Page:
The Golden State Warriors added some help to their bench Wednesday by trading two reserves to the Los Angeles Lakers for backup point guard Steve Blake. How much does it help them? We grade the trade for both sides.
The Los Angeles Lakers didn't really need Steve Blake right now. On a team that is fighting for its playoff life and trying to make sure it keeps a steady hand on the floor at all times, Blake is a really valuable bench player. For an 18-36 team that is missing its Hall of Fame shooting guard and looking toward the NBA lottery, he's a starting guard for no reason. The Lakers didn't need him; they needed to keep cutting salary, and that's exactly what they did with this deal.
By moving Blake to the Warriors for Bazemore and Brooks, the Lakers shave a little over $2 million off their salary commitments this season. That means they start getting closer and closer back toward the luxury tax they've been over for years. The luxury tax in the NBA this season is set at $71.7 million and after making this trade, the Lakers are down to just over $77 million this season. They're expected to unload big man Jordan Hill before the trade deadline without having to take back any salary. If that's the case, the Lakers would then be down to $73.5 million, which is under the luxury tax apron.
This means lesser penalties and payments if they pull off the Hill aspect of this deal and save some much needed money on a team going nowhere but the lottery. Bazemore and Brooks could get a crash course in how to play in Mike D'Antoni's system while boosting their confidence. That's just what D'Antoni seems to do with lesser role players; he finds ways to make the more valuable.
But make no mistake about it; the big part of this trade is getting the Lakers' books in order.
Golden State Warriors acquire Steve Blake
Speaking of luxury tax implications, the Warriors have been pretty close to the tax throughout this season and have been wary of crossing over that threshold. This move adds a much needed bench weapon for the Warriors while still being able to avoid the luxury tax. They're somewhere around $400,000 under the luxury tax after this move and have freed up a roster spot just in case they need to make a move tomorrow or add a player later in this season.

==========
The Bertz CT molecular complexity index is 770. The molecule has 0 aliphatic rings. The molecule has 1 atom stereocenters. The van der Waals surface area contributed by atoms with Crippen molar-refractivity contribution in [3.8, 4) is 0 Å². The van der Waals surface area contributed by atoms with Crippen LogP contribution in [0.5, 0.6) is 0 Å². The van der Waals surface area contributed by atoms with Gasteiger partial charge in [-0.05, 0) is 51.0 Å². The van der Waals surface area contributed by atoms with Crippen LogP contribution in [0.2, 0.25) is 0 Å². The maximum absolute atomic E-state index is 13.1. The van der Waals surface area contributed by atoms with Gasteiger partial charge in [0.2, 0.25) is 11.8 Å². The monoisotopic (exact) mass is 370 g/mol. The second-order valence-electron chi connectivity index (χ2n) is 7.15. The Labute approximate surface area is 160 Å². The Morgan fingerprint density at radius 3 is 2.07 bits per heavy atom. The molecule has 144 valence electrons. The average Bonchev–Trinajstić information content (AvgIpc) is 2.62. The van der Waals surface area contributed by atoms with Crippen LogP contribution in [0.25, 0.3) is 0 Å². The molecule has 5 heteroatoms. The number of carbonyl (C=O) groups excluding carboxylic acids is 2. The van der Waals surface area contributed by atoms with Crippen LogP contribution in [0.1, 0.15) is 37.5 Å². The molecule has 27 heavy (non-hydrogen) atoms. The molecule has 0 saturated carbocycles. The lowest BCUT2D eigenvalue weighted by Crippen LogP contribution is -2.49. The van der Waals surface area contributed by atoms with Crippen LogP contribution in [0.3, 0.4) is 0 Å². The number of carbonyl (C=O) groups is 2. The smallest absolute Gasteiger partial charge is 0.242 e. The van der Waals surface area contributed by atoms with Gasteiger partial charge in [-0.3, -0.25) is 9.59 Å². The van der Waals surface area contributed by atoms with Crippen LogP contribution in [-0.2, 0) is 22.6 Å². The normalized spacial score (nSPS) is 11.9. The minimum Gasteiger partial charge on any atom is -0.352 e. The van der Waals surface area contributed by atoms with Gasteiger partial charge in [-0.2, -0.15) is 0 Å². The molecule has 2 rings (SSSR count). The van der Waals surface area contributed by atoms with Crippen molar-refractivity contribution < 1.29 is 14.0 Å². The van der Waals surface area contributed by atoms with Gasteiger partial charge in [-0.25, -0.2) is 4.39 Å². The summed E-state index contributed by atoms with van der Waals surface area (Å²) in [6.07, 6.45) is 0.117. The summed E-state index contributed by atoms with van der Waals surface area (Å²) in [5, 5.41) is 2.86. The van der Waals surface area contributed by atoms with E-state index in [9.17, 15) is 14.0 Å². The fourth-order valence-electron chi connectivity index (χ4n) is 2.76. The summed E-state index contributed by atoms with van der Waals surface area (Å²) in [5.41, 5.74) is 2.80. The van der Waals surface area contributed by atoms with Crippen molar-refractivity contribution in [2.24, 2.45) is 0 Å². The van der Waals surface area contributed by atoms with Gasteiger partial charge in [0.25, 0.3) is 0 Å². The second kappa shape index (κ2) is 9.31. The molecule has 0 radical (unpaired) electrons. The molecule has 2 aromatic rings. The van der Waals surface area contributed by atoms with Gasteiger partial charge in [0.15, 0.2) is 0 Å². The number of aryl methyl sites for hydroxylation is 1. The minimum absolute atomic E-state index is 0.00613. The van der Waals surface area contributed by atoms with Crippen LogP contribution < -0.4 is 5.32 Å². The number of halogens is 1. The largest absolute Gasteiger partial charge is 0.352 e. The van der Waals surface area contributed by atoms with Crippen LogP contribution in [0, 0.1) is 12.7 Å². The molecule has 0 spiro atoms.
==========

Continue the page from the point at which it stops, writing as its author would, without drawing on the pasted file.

Blake has battled injuries the past three seasons -- missing 77 total games -- but has been pretty good when he does get on the court. In his four seasons with the Lakers, he shot 38.3 percent from 3-point range and had an assist-to-turnover ratio over nearly 2.5 to 1. Under D'Antoni as his coach, Blake's 3-point shooting has been even deadlier. He shot 42.1 percent in 45 games last season and is shooting 39.7 percent this season.
The Warriors' bench has been putrid on offense this season. They're second to last in bench points per game in the NBA, just 1.2 points ahead of the Blazers. They also have the worst shooting bench in the NBA (39.1 percent) and the fourth worst 3-point shooting bench in the NBA (31.5 percent). They need a real backup point guard, so they can move recently acquired Jordan Crawford back to his more comfortable shooting guard position. This would then allow the Warriors to lessen the minutes they're giving Stephen Curry, allowing him to get proper rest before the playoffs.
As long as Blake can stay healthy, this is a no-brainer for the Warriors. They'll miss the bench celebrations of Bazemore and the chemistry he brought to the guys on the sideline, but that's not exactly a problem a team actually has after making a trade.